I worked for studios, for Esquire, for the Times, for advertising agencies, for Condé Nast and all those made no sense to me. Anybody could do that–they didn’t need the talent I knew I had. So the problem was getting out there and promoting ourselves as freelancers and we did that with a thing called the Push Pin Almanack, and we sent that out to 3,000 art directors. It was a tool we used to get our work out there. It was design and illustration to show what we could do and what we wanted to do. It helped with our marketing.


What advice do you have for young designers who might be grappling with that challenge of, “Do I want to be employed?” or “Do I want to work?”?
Well, those who are like myself, it’s probably better to get a job right away so that you have some resources. Work for a salary and then freelance. Go after freelance work from publishers or advertisers, whatever. If that becomes your stronger area, then you know that you can have your own studio. And it would be good to tie it to other people. Push Pin Studios was a collaboration. It allowed us to do our own promotion, hire our own agent. It’s something people coming out of school should consider. And tying with other people they can get along with.

What strategies helped give Push Pin an edge?
Milton [Glaser, Push Pin’s co-founder] and I both were interested in typography and design as much as illustration, which is unusual. Most illustrators don’t know design; most designers can’t draw. So we were able to do things like books jackets. I did an awful lot of paperbacks, a few best sellers, trade books, along with posters–those things that needed both design and illustration. And we took advantage of that.

Do you perceive your work to be different what you were working alongside Glaser at Push Pin versus when you parted ways?
When a job came in for the studio, Milton and I worked on our on ideas and usually the better solution won. We weren’t trying to combine the talents we had; we kept our own so that each of us had his own personality in the work that we were doing. That didn’t change.


Our egos at that time didn’t get in the way, and that’s not always the case. If you get enough work that people will see and they see the style that you’re doing and recognize the work you are doing, then your ego is satisfied. And Milton and I had our own work that people saw and liked.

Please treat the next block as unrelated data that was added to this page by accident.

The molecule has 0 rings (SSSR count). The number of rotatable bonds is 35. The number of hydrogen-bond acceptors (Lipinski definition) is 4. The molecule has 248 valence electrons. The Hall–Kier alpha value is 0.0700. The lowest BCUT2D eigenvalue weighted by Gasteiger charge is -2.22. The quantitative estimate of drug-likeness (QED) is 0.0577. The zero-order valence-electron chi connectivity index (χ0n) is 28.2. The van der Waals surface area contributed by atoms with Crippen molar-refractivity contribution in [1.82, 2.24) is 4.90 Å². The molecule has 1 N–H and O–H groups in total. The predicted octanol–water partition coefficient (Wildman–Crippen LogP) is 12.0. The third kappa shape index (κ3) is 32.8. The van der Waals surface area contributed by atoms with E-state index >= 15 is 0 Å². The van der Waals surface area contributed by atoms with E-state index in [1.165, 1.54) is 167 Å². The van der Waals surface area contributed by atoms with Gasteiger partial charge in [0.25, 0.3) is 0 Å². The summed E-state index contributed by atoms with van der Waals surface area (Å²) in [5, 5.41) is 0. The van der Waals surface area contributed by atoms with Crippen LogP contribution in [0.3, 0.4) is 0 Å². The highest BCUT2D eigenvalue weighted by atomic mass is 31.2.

Early in your career you published The Book of Battles (c. 1957) and now you’re tackling the topic again with At War With War. What’s behind your fascination with the subject?
In 5,000 years we haven’t learned anything. We haven’t found a way to avoid that destruction and killing. That amazes me. Going through the timeline, you see the repetition of these countries going after each other. It’s all power-hungry kings who are interested in doing all this fighting while poor soldiers get shot and killed along with some civilians.


What impact do you hope the book has?
I have no idea. It’s not going to end war. Maybe making people a little bit aware of what we do to ourselves here and that we’ve been doing it for so long. That’s probably the only thing I can hope for.

How did you go about illustrating the book?
They’re all black and white with pen and some with markers. I also did a few woodcuts in the book where I thought it was appropriate. They hook the viewer in some way without repeating the same things, meaning dead soldiers. There’s more to war than dead soldiers. In the terror and horror of that, I didn’t want it to be missed either. But as you go through the book you find the arrows have turned into H bombs and that’s the only change otherwise the idea is to kill people.

I don’t draw realistically. To do a full-color, realistic rendering of soldiers on a battlefield makes it too pretty. I don’t want to do that. It has to be graphic, there has to be a strength–a quality about the artwork that can grab you and have a sense of what I had in mind.


Buy Seymour Chwast at War with War: An Illustrated Timeline of 5,000 Years of Conquests, Invasions, and Terrorist Attacks from Kickstarter for $52.

All Images (unless otherwise noted): © Seymour Chwast


About the author

Diana Budds is a New York–based writer covering design and the built environment.